We can have an idea of the social climate of the time when we know the emergence and rise of a radical anti-oligarchic and anti-imperialist thinking in the Academic environment and the role of the labor union movement that led to various branches of socio-political character and therefore, also of cultural character.

The vanguard desires not only encouraged the most advanced painters, but also musicians and writers. The conscience of the African influence in the forging of the Cuban nationality and the cultural fusion was the common denominator among the compositions of Amadeo Roldán and Alejandro Garcia Caturla, the poetry of Nicolas Guillen, the anthropological research of Fernando Ortiz and the first stories of Alejo Carpentier.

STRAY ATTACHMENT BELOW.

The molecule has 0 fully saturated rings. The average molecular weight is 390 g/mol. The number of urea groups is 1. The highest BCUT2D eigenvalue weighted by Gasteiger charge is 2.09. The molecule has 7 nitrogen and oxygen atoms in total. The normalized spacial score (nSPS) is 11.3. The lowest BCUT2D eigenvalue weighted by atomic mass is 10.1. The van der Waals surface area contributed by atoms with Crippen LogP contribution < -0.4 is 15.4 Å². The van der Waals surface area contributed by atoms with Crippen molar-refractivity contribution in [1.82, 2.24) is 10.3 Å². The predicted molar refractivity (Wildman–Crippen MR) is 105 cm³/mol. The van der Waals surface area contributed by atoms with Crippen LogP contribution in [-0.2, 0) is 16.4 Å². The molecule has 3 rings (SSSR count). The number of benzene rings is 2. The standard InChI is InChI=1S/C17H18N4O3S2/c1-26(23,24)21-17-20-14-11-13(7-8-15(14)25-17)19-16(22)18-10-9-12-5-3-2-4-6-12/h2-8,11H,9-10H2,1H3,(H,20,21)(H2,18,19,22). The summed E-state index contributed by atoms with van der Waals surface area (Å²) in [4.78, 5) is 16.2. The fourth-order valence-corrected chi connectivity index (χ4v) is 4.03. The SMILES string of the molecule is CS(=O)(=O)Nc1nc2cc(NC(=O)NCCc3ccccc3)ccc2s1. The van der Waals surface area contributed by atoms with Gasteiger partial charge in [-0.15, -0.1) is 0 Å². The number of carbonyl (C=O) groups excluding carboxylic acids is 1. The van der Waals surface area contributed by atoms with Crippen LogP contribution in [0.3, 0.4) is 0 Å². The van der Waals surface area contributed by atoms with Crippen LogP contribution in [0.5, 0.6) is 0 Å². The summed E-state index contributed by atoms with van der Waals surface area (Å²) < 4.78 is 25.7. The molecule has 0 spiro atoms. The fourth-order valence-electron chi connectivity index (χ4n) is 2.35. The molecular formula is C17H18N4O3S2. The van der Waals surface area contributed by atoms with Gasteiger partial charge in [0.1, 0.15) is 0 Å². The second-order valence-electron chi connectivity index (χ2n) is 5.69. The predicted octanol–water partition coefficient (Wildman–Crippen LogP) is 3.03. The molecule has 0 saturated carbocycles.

So, Victor Manuel Garcia (1897-1969) realized that mixed condition upon his return from Europe, where he had learned to admire Paul Gauguin, Paul Cezanne and Vincent Van Gogh. The face of the women he painted show soft and oval traits that show a fusion of ethnic origins. His most famous paintings are Gitana Tropical (Tropical Gypsy) and Mujer sentada (Seated Woman). The modernity of his painting is also evident in the geometry of his landscapes.

Víctor Manuel García: Gitana Tropical

Víctor Manuel García: Gitana Tropical (ref:

To a certain extent related to Victor Manuel through the influence of Gauguin, the painter from Havana Victor Gattorno (1904-1980) insisted on giving symbolist traits to his typical scenes, where the individuals appear with solid volumes and a pastoral attitude.